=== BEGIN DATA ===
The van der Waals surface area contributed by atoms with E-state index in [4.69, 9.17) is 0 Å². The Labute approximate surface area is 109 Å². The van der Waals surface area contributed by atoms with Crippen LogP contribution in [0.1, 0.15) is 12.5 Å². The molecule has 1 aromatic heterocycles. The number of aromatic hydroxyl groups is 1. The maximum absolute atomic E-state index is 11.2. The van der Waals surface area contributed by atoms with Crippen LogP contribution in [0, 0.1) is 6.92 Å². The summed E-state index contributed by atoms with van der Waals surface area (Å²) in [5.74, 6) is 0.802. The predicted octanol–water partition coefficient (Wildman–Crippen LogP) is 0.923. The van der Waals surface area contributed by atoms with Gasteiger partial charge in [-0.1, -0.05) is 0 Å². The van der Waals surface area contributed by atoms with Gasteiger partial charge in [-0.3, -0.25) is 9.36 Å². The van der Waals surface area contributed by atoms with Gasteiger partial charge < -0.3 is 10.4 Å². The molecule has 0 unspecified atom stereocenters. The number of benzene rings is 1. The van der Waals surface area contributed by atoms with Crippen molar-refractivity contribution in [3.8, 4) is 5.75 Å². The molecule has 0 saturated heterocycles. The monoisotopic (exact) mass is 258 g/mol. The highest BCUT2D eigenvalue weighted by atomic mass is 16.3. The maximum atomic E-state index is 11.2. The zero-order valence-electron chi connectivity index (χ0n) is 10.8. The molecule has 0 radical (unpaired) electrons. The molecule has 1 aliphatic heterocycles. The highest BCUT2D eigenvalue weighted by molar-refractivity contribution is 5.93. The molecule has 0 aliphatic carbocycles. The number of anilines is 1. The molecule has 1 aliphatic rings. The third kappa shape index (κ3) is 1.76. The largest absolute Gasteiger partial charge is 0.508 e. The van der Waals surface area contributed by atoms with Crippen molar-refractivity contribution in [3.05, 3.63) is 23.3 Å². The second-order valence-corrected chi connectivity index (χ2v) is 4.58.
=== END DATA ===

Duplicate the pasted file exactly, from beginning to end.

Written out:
The van der Waals surface area contributed by atoms with E-state index in [4.69, 9.17) is 0 Å². The Labute approximate surface area is 109 Å². The van der Waals surface area contributed by atoms with Crippen LogP contribution in [0.1, 0.15) is 12.5 Å². The molecule has 1 aromatic heterocycles. The number of aromatic hydroxyl groups is 1. The maximum absolute atomic E-state index is 11.2. The van der Waals surface area contributed by atoms with Crippen LogP contribution in [0, 0.1) is 6.92 Å². The summed E-state index contributed by atoms with van der Waals surface area (Å²) in [5.74, 6) is 0.802. The predicted octanol–water partition coefficient (Wildman–Crippen LogP) is 0.923. The van der Waals surface area contributed by atoms with Gasteiger partial charge in [-0.1, -0.05) is 0 Å². The van der Waals surface area contributed by atoms with Gasteiger partial charge in [-0.3, -0.25) is 9.36 Å². The van der Waals surface area contributed by atoms with Gasteiger partial charge < -0.3 is 10.4 Å². The molecule has 0 unspecified atom stereocenters. The number of benzene rings is 1. The van der Waals surface area contributed by atoms with Crippen molar-refractivity contribution in [3.8, 4) is 5.75 Å². The molecule has 0 saturated heterocycles. The monoisotopic (exact) mass is 258 g/mol. The highest BCUT2D eigenvalue weighted by atomic mass is 16.3. The maximum atomic E-state index is 11.2. The zero-order valence-electron chi connectivity index (χ0n) is 10.8. The molecule has 0 radical (unpaired) electrons. The molecule has 1 aliphatic heterocycles. The highest BCUT2D eigenvalue weighted by molar-refractivity contribution is 5.93. The molecule has 0 aliphatic carbocycles. The number of anilines is 1. The molecule has 1 aliphatic rings. The third kappa shape index (κ3) is 1.76. The largest absolute Gasteiger partial charge is 0.508 e. The van der Waals surface area contributed by atoms with Crippen molar-refractivity contribution in [3.05, 3.63) is 23.3 Å². The second-order valence-corrected chi connectivity index (χ2v) is 4.58.